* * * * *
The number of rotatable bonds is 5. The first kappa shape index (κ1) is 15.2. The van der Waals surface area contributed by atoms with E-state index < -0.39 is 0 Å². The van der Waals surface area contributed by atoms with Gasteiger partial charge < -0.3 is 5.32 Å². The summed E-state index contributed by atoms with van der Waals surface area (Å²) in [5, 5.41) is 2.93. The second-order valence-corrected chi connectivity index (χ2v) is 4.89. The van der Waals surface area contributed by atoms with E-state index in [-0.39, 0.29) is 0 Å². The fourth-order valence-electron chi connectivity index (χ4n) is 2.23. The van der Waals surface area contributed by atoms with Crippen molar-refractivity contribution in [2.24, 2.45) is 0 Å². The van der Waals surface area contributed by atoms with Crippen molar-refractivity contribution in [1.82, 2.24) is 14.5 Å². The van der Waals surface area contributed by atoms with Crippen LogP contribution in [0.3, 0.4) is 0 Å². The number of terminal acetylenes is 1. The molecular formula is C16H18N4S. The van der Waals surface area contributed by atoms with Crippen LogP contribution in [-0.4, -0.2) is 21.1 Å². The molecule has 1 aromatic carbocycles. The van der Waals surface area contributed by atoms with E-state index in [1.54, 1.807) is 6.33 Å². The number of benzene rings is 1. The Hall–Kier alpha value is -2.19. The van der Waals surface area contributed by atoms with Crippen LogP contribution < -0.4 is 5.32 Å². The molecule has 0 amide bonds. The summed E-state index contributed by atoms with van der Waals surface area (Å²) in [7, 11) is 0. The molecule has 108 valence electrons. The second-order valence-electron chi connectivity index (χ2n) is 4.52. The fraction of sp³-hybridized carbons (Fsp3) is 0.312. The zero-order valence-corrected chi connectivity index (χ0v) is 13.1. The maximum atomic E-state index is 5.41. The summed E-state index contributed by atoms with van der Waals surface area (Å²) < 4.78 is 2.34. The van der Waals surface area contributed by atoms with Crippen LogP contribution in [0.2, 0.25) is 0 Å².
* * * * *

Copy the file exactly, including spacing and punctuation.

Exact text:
The number of rotatable bonds is 5. The first kappa shape index (κ1) is 15.2. The van der Waals surface area contributed by atoms with E-state index < -0.39 is 0 Å². The van der Waals surface area contributed by atoms with Gasteiger partial charge < -0.3 is 5.32 Å². The summed E-state index contributed by atoms with van der Waals surface area (Å²) in [5, 5.41) is 2.93. The second-order valence-corrected chi connectivity index (χ2v) is 4.89. The van der Waals surface area contributed by atoms with E-state index in [-0.39, 0.29) is 0 Å². The fourth-order valence-electron chi connectivity index (χ4n) is 2.23. The van der Waals surface area contributed by atoms with Crippen molar-refractivity contribution in [2.24, 2.45) is 0 Å². The van der Waals surface area contributed by atoms with Crippen molar-refractivity contribution in [1.82, 2.24) is 14.5 Å². The van der Waals surface area contributed by atoms with Crippen LogP contribution in [0.3, 0.4) is 0 Å². The number of terminal acetylenes is 1. The molecular formula is C16H18N4S. The van der Waals surface area contributed by atoms with Crippen LogP contribution in [-0.4, -0.2) is 21.1 Å². The molecule has 1 aromatic carbocycles. The van der Waals surface area contributed by atoms with E-state index in [1.54, 1.807) is 6.33 Å². The number of benzene rings is 1. The Hall–Kier alpha value is -2.19. The van der Waals surface area contributed by atoms with Crippen LogP contribution < -0.4 is 5.32 Å². The molecule has 0 amide bonds. The summed E-state index contributed by atoms with van der Waals surface area (Å²) in [7, 11) is 0. The molecule has 108 valence electrons. The second-order valence-electron chi connectivity index (χ2n) is 4.52. The fraction of sp³-hybridized carbons (Fsp3) is 0.312. The zero-order valence-corrected chi connectivity index (χ0v) is 13.1. The maximum atomic E-state index is 5.41. The summed E-state index contributed by atoms with van der Waals surface area (Å²) < 4.78 is 2.34. The van der Waals surface area contributed by atoms with Crippen LogP contribution in [0.2, 0.25) is 0 Å².